Department of Music
The Department of Music at Cornell provides opportunities for the study and performance of music under the guidance of a distinguished faculty, as part of an education at a great university. Students study music for many reasons. Some students may devote considerable time and energy to it, either through enrolling in the major or by taking a series of elective courses. Others find the study of music a natural way to pursue an interest without necessarily committing a large amount of time.
Cornell has flourished as a center for research in music since 1930, when it appointed Otto Kinkeldey to the first chair of musicology in an American university. In addition to the traditional historical and theoretical subjects, current faculty research includes such fields as performance practice in eighteenth-century instrumental music, popular music in Southeast Asia, and the operas of Verdi.
Research and Scholarship
In addition to the traditional historical and theoretical subjects, current faculty research includes such fields as performance practice in eighteenth-century instrumental music, popular music in Southeast Asia, and the operas of Verdi. The field of music composition, another Cornell strength, provides extensive instruction for doctoral students and undergraduates, including the state-of-the-art Cornell Electroacoustic Music Center. Cornell’s excellent Music Library has outstanding research and reference resources-including more than 175,000 recordings, scores, books, and periodicals-and good listening and video facilities.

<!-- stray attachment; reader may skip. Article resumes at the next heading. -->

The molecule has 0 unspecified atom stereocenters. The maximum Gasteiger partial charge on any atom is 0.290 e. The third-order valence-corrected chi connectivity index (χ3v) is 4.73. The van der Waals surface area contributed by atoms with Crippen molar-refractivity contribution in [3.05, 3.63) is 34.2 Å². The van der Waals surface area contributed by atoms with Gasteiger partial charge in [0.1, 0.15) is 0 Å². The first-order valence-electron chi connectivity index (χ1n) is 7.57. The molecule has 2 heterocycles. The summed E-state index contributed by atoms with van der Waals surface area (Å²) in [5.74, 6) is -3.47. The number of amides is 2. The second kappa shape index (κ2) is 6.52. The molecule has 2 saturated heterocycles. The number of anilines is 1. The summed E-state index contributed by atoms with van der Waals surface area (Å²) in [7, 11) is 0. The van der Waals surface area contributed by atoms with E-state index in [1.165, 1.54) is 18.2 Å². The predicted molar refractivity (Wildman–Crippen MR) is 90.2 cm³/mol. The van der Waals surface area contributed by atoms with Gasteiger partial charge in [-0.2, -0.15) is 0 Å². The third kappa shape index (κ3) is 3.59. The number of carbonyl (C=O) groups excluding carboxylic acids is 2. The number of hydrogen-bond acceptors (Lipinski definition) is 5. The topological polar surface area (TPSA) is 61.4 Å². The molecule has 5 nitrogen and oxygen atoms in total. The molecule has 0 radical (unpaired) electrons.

The Department of Music emphasizes intimate and flexible programs. Our special distinction is a dedication to excellence in the study of music that reflects a concern for the constant interaction of scholarship, performance, and composition by faculty members and students alike. As of 2010-2011, we have twenty full-time and seven part-time faculty members and two active emeritus professors, including internationally known performers, composers, and scholars and a dozen teaching assistants. Each year, twenty-five to thirty graduate students are in residence, along with twenty or so undergraduates majoring in music. Most classes are small, and student advising is personal and extensive.
Faculty and Alumni
Cornell has a long history of distinguished faculty from musicologist Donald Grout to composer Karel Husa and performance practice pioneer and conductor John Hsu. Our graduate alumni hold prestigious positions around the world.